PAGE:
Singletons are not an anti-pattern, but they are an abused pattern. They’re popular among beginners because they’re convenient. Down the line they add complexity and cause maddening bugs.
Let’s start with the positive. Every so often, you have an object that should be represented with one and only one instance. Consider
That makes a lot more sense than:
firstInstance == secondInstance always return true? When we update one, does it update the other?
Singletons may be an appropriate metaphor when it represents an omnipresent object, one that will never change out from under you, like the current application, the device’s accelerometer, or your god.
Rarely, you need to share a single service throughout your app.
NSNotificationCenter only works if there’s a single broadcaster across all boundaries, hence the ‘center’ in its name.1
Everywhere else, don’t use singletons.
An Inappropriate Model
Sometimes I see the currently logged-in user represented by
Account.sharedAccount. I don’t blame you. It’s so convenient.
But accounts are not singletons. Users log out of accounts. Many apps represent a Logged-Out Experience through a special type of account. Services grow to support multiple simultaneous accounts. Accounts are volatile, and a singleton is a lie.
If accounts were a true singleton, this wouldn’t be a problem:
What if that photo takes minutes to validate on a slow network, and in the interim the user switches accounts? The wrong account gets the photo profile.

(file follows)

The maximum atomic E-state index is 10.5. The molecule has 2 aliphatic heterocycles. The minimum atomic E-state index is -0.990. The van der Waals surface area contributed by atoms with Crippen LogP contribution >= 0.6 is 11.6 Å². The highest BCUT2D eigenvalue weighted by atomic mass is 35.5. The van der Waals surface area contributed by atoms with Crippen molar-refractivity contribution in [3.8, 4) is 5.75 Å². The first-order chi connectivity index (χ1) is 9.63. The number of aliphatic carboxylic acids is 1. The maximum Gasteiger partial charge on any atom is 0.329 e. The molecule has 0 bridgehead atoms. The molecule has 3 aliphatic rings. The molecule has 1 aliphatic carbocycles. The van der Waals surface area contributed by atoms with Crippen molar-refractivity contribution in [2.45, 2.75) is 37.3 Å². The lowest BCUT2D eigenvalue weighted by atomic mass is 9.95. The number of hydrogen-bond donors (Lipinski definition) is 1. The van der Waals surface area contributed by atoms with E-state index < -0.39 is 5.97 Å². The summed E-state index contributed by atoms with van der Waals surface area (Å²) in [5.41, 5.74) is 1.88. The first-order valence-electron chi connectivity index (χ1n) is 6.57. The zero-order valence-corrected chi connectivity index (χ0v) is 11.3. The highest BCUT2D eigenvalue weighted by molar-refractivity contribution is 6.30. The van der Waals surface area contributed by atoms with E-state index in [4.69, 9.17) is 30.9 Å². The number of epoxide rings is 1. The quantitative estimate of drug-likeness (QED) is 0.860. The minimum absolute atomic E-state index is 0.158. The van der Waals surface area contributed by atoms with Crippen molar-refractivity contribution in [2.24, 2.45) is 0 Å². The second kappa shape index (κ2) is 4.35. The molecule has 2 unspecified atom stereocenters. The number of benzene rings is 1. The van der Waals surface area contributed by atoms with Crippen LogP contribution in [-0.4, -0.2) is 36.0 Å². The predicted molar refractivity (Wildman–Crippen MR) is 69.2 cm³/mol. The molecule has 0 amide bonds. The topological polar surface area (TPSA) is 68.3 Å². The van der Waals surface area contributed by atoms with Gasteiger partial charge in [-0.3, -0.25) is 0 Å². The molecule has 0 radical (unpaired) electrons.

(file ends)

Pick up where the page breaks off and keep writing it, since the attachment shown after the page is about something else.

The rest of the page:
Singletons Share State
‘Singleton’ is a fancy word for ‘global variable.’ Sometimes— rarely— globals are necessary, but you should make every effort to avoid them. State is hard, and shared state is very, very hard.
Custom container view controllers make
viewWillAppear less predictable. Even vanilla navigation has edge cases: if you start a bezel swipe to go back, change your mind, and cancel it, you will get a false
viewWillAppear, and you’ll log events from the wrong view controller.
This is better:
But the real world often requires state. Maybe your analytics team found duplicate taps, so they’ve asked you to only log
.TappedReply once per view controller instance.
In the real world, maybe you want to keep all of your analytics requests in a single queue, so you can throttle them. Maybe a singleton would be acceptable. At least reduce its scope:
Singletons Cross Boundaries
Here’s a fun bug I hit while refactoring:
This code fails during initialization, because the
Timeline object accesses the account singleton while we’re in the middle of initializing it. Imagine this faux pas buried deeper in the object graph.
What if we want to unit test
Timeline? We have to mock the
Account object, and return a mock preferences object. Ugh.
If anyone can get ahold of an object, any object in your app can be tangled with hidden dependencies.
This clarifies ownership.
Account configures its child,
Timeline. It happens to pull that configuration from preferences, but we could assign any value we want in tests.2
It’s trivial to decouple view controllers with the Account singleton. Compare before:
On Best Practices
For very simple apps, you’ll never run into problems with singletons. When you’re first building an app, best practices can seem like overkill. “You aren’t going to need it,” someone says. “You can always refactor!”
In my experience, it’s significantly harder to pay down technical debt than to do things right the first time. When you paint yourself into a corner, and your product manager asks for a change that should be quick, there’s a lot of pressure to slap on just one hack.
This isn’t about designing around imaginary features, like supporting multiple accounts. It’s about having no idea what tomorrow brings. It’s worth a little extra work to retain flexibility.